and you couldn't do it if you're not the seed of God
and so the path through these great corridors
(these are corridors unto His perfection)
and i went through that last segment
where i went through these dark serpentines
i passed through that corridor
where they sat, where they are
this is all a dream
a dream in death
and so i went through that window
and the tower of hell and the great serpentines of the highest order"
Godspeed You ! Black Emperor - Static
While Diablo 2 was Blizzard Entertainment's test lab for keeping players enthralled to an endless loot grinding treadmill, the first Diablo game was a worthy project in its own right, a compromise between the randomized roguelikes of the previous decade and the rising trend of scripted, story-based RPGs which came to be dominated by Black Isle's Infinity Engine games. Diablo earned its fame largely by thematic coherence, both in gameplay mechanics and its artistic delivery of the bleak grayscale "built on an Indian burial ground" B-movie haunted town routine. Magic specialness did not suffer from the rampant devaluation seen in loot grinding games like World of Warcraft and its copycats (there's a reason the DnD routine breaks down after twenty levels) and its four by four zones proceeded in a very satisfying fashion from intrigue to rising action to climax and denouement. Diablo was a DnD dungeon crawl. Play a fighter, rogue or wizard, dodge traps, track down macguffins slay ghoulish beasties and grab tha lewt! Though the Infinity Engine games tacked on a classic dungeon crawl here and there (Durlag's Tower, Watcher's Keep, more in Icewind Dale) Diablo embodied it, descending level by level through incremental badassery. The whole game was a megadungeon.
So, ironically, when I played Pillars of Eternity, the Endless Paths of Od Nua reminded me not of the Baldur's Gate games Obsidian ostensibly emulated but of Blizzard's more simplistic, more atmospheric downward spiral. This is not a bad thing. Diablo succeeded (some might say too well) in getting players engaged in the delving of its multi-tiered, nested cluster of adventures. You can see the same precept in many other games as well (Skyrim's Dwemer ruins for example, with a layer of Falmer biscuit underneath) but it's usually not laid out purposefully, consciouslly, unapologetically enough to really drive home the message. For all that open world adventures have to offer, there's a lot to be said for a well-executed, iterative escalation of thrills and drama. Something about the neural infrastructure we've inherited from our arboreal ancestors also insists such escalation must have something to do with verticality. It's either a glorious climb up mount Olympus or a daring descent down deep dark dungeons of doomy despair. You half expect Virgil to materialize at your side to show you the way to Cocytus.
Like Blizzard decades ago when still capable of some creativity, Obsidian realized their labyrinth needed both diversity and some coherent recurring themes to keep everything together. For Diablo this was descending through sedimentary history, from gothic masonry to crudely dug catacombs to volcanic caves to hell itself. For the Paths of Od Nua it's the visible bits and pieces of the gigantic statue and repeated hints of the true nature of the Master Below interwoven with the Engwithan opera plot. About the only element out of place were the adra beetles, mostly because their placement was too random and out of sync with the thematic build-up.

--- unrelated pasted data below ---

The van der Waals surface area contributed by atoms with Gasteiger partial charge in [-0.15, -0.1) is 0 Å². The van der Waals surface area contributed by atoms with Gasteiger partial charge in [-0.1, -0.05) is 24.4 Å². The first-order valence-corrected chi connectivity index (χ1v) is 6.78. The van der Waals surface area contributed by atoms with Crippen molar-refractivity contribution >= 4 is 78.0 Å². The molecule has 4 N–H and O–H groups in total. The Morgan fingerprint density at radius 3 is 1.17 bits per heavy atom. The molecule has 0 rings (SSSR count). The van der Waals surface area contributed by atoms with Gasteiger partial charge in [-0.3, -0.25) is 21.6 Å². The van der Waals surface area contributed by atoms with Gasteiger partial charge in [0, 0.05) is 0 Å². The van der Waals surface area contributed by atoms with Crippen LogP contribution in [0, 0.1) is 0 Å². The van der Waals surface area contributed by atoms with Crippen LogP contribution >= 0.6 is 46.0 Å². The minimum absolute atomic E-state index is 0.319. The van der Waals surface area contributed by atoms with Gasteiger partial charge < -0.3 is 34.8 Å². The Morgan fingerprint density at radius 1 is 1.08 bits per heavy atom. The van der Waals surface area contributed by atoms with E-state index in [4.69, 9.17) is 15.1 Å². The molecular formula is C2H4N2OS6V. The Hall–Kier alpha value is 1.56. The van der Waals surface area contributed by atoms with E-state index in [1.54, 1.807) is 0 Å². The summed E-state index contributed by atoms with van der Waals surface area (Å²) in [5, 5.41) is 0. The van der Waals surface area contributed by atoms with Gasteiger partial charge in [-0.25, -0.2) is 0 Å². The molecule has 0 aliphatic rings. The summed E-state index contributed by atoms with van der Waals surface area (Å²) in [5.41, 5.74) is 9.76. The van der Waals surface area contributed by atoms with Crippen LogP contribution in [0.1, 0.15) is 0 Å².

Both adventures benefited greatly from the player not knowing just how far the rabbit hole goes (barring internet spoilers) from simply discovering another and yet another set of stairs at the end of each level, building up and stretching expectations with each new descent. After all, you basically start out exploring a church basement. The Endless Paths even, hilariously, keep teasing you with red herring big bads which seem like an appropriate climax to a mere side quest, only for each one to declare "huh? Master Below? no, no, you're looking for that other guy" before pointing you to yet another set of stairs. There's a lot of fun to be had with the inevitable observation that DnD's absurdly oversized dungeons must house their own monster-eat-monster ecology. Best of all, the dungeon does have a definitive beginning and end, obfuscated for dramatic/comedic purposes as it may be. You're not simply rerouted to the start for everything to respawn with 10x the hit points. You've earned your victory.
Games have an artistic side and art is less about the basic concept as about the execution. My basic preferences run toward sweeping open-world adventuring, but Pillars of Eternity's little old-school jaunt through the nine circles of this-and-that gave me a sense of glee you don't normally find in modern
So I have to wonder: why don't we see more of this? Give me a game ostensibly about a basic "cops and robbers" setup only for one robbery to blow open an oversized labyrinthine sub-basement sending me to rescue hostages from aligator-infested sewers only to be drawn into an abandoned subway tunnel adventure with ninja hobos which leads to old World War 2 bunkers covered in mutant ducks, beneath which is the secret underground lair of a mad scientist who, it turns out was really only trying to save the world from the dire threat of morlocks from the steam age fighting the descendants of an old Roman legion, who themselves are trying to escape the lizardmen coming up through lava tunnels which lead to a 65-million-year-old cavern filled with dinosaurs and the ancient alien spaceship which really wiped them all out and yes, I could probably keep going.
Seriously, don't tempt me. I've got misfiring brain cells and I know how to use them.